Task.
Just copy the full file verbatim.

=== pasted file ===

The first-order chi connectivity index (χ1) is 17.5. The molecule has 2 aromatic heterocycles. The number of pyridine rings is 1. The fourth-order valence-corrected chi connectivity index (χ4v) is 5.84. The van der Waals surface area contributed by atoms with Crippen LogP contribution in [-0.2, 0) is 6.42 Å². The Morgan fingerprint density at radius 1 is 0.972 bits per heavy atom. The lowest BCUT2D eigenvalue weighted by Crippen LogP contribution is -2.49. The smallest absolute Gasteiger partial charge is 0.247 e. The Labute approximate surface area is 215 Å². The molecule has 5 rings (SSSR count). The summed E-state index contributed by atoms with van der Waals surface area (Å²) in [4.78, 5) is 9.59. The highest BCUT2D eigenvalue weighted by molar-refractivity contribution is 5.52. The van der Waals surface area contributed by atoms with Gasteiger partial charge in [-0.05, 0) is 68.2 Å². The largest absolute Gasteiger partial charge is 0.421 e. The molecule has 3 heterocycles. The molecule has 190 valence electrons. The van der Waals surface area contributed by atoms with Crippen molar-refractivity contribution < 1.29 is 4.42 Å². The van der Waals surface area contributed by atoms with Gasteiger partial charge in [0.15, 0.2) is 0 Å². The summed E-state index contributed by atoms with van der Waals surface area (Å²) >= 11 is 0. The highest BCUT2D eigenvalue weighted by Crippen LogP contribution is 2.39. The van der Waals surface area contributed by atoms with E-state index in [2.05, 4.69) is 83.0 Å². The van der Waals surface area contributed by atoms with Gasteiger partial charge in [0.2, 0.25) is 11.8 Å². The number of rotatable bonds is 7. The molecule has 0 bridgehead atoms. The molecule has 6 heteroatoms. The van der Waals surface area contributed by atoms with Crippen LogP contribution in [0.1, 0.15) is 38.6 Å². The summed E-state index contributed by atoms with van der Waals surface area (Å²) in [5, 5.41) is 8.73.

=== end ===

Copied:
The first-order chi connectivity index (χ1) is 17.5. The molecule has 2 aromatic heterocycles. The number of pyridine rings is 1. The fourth-order valence-corrected chi connectivity index (χ4v) is 5.84. The van der Waals surface area contributed by atoms with Crippen LogP contribution in [-0.2, 0) is 6.42 Å². The Morgan fingerprint density at radius 1 is 0.972 bits per heavy atom. The lowest BCUT2D eigenvalue weighted by Crippen LogP contribution is -2.49. The smallest absolute Gasteiger partial charge is 0.247 e. The Labute approximate surface area is 215 Å². The molecule has 5 rings (SSSR count). The summed E-state index contributed by atoms with van der Waals surface area (Å²) in [4.78, 5) is 9.59. The highest BCUT2D eigenvalue weighted by molar-refractivity contribution is 5.52. The van der Waals surface area contributed by atoms with Gasteiger partial charge in [-0.05, 0) is 68.2 Å². The largest absolute Gasteiger partial charge is 0.421 e. The molecule has 3 heterocycles. The molecule has 190 valence electrons. The van der Waals surface area contributed by atoms with Crippen molar-refractivity contribution < 1.29 is 4.42 Å². The van der Waals surface area contributed by atoms with Gasteiger partial charge in [0.15, 0.2) is 0 Å². The summed E-state index contributed by atoms with van der Waals surface area (Å²) >= 11 is 0. The highest BCUT2D eigenvalue weighted by Crippen LogP contribution is 2.39. The van der Waals surface area contributed by atoms with E-state index in [2.05, 4.69) is 83.0 Å². The van der Waals surface area contributed by atoms with Gasteiger partial charge in [0.2, 0.25) is 11.8 Å². The number of rotatable bonds is 7. The molecule has 0 bridgehead atoms. The molecule has 6 heteroatoms. The van der Waals surface area contributed by atoms with Crippen LogP contribution in [0.1, 0.15) is 38.6 Å². The summed E-state index contributed by atoms with van der Waals surface area (Å²) in [5, 5.41) is 8.73.